Seminari: Nature, Culture, and Lifeworld, per David W. Johnson (11.04.18)
Some Ontological Considerations
L'11 d'abril de 2018, el Grup de Recerca de la Biblioteca Haas convida el Haas Fellow 2017, David W. Johnson, professor associat al Boston College, per impartir el seminari Nature, Culture, and Lifeworld: Some Ontological Considerations.
Resum del seminari
Per David W. Johnson
In this seminar, I want to consider two questions or themes. The first is the question of the relation between artifice, with its source in the self, and nature. How should we understand the puzzling relation between nature and culture? I will look at the ancient Japanese concept of nature as shizen 自然 and the modern Japanese concept of fūdo 風土, both of which overcome this form of ontological dualism by locating the being of the self firmly in nature.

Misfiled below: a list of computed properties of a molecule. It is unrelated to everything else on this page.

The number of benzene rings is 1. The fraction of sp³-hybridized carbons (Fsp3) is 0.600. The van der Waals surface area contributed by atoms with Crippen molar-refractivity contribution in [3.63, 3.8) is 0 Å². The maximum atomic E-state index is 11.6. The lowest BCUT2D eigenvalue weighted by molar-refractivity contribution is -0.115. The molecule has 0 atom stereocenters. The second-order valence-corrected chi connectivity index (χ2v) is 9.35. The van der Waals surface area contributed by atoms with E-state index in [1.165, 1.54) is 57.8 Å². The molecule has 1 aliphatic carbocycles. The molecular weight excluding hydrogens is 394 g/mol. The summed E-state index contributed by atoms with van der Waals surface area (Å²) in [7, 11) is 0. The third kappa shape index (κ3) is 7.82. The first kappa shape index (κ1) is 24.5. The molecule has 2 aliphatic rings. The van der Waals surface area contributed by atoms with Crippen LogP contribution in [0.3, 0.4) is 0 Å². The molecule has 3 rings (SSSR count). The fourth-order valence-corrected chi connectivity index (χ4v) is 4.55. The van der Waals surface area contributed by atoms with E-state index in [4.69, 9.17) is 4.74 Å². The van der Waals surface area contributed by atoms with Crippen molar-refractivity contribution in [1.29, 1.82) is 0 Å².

The second theme will be a fuller treatment of the concept of fūdo. I will show how this notion leads to an ontologically robust conception of the lifeworldly dimension of nature, and so to the possibility of a partly re-enchanted conception of nature. This leads me to ask, what would it mean philosophically to take the appearances of nature at face value?
Pauline Couteau, “Watsuji Tetsurō’s Ethics of Milieu,” in Frontiers of Japanese Philosophy, ed. James W. Heisig (Nagoya, Japan: Nanzan Institute for Religion and Culture, 2006), 269-290.
David W. Johnson, “Fūdo as the Disclosure of Nature: Re-Reading Watsuji with Heidegger,” Critical Perspectives on Japanese Philosophy, ed. Takeshi Morisato (Nagoya: Nanzan Institute Press, 2016), 299-326.
Watsuji Tetsurō, Climate and Culture: A Philosophical Study, trans. by Geoffery Bownas (New York: Greenwood Press, 1988). [Trad. cast. Antropología del paisaje. Trad. Juan Masiá - Anselmo Mataix. Salamanca: Sígueme, 2006]